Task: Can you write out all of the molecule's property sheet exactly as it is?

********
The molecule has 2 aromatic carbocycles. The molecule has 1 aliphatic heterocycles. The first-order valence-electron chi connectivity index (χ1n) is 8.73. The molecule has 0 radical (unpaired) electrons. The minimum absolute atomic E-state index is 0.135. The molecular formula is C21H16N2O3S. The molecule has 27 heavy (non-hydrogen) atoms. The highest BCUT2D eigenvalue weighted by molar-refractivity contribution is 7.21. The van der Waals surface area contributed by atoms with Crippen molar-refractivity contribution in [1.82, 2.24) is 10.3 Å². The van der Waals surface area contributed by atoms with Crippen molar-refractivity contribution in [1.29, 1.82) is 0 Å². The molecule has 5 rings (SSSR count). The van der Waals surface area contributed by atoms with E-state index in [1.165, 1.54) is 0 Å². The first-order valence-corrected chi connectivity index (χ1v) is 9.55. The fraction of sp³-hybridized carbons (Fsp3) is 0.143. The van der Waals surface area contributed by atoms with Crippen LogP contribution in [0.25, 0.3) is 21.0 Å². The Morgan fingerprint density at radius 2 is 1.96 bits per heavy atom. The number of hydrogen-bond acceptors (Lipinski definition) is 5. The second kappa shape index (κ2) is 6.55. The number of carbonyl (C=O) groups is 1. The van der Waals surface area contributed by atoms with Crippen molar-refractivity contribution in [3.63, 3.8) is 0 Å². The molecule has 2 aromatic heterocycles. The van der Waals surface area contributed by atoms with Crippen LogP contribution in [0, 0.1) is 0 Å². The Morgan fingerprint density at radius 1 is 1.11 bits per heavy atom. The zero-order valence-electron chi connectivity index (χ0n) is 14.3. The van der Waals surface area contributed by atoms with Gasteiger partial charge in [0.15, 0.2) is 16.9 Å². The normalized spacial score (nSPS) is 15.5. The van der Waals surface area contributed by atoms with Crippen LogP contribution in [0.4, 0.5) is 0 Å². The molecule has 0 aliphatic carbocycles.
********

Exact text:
The molecule has 2 aromatic carbocycles. The molecule has 1 aliphatic heterocycles. The first-order valence-electron chi connectivity index (χ1n) is 8.73. The molecule has 0 radical (unpaired) electrons. The minimum absolute atomic E-state index is 0.135. The molecular formula is C21H16N2O3S. The molecule has 27 heavy (non-hydrogen) atoms. The highest BCUT2D eigenvalue weighted by molar-refractivity contribution is 7.21. The van der Waals surface area contributed by atoms with Crippen molar-refractivity contribution in [1.82, 2.24) is 10.3 Å². The van der Waals surface area contributed by atoms with Crippen molar-refractivity contribution in [1.29, 1.82) is 0 Å². The molecule has 5 rings (SSSR count). The van der Waals surface area contributed by atoms with E-state index in [1.165, 1.54) is 0 Å². The first-order valence-corrected chi connectivity index (χ1v) is 9.55. The fraction of sp³-hybridized carbons (Fsp3) is 0.143. The van der Waals surface area contributed by atoms with Crippen LogP contribution in [0.25, 0.3) is 21.0 Å². The Morgan fingerprint density at radius 2 is 1.96 bits per heavy atom. The number of hydrogen-bond acceptors (Lipinski definition) is 5. The second kappa shape index (κ2) is 6.55. The number of carbonyl (C=O) groups is 1. The van der Waals surface area contributed by atoms with Crippen molar-refractivity contribution in [3.63, 3.8) is 0 Å². The molecule has 2 aromatic heterocycles. The van der Waals surface area contributed by atoms with Crippen LogP contribution in [0, 0.1) is 0 Å². The Morgan fingerprint density at radius 1 is 1.11 bits per heavy atom. The zero-order valence-electron chi connectivity index (χ0n) is 14.3. The van der Waals surface area contributed by atoms with Gasteiger partial charge in [0.15, 0.2) is 16.9 Å². The normalized spacial score (nSPS) is 15.5. The van der Waals surface area contributed by atoms with Crippen LogP contribution in [0.4, 0.5) is 0 Å². The molecule has 0 aliphatic carbocycles.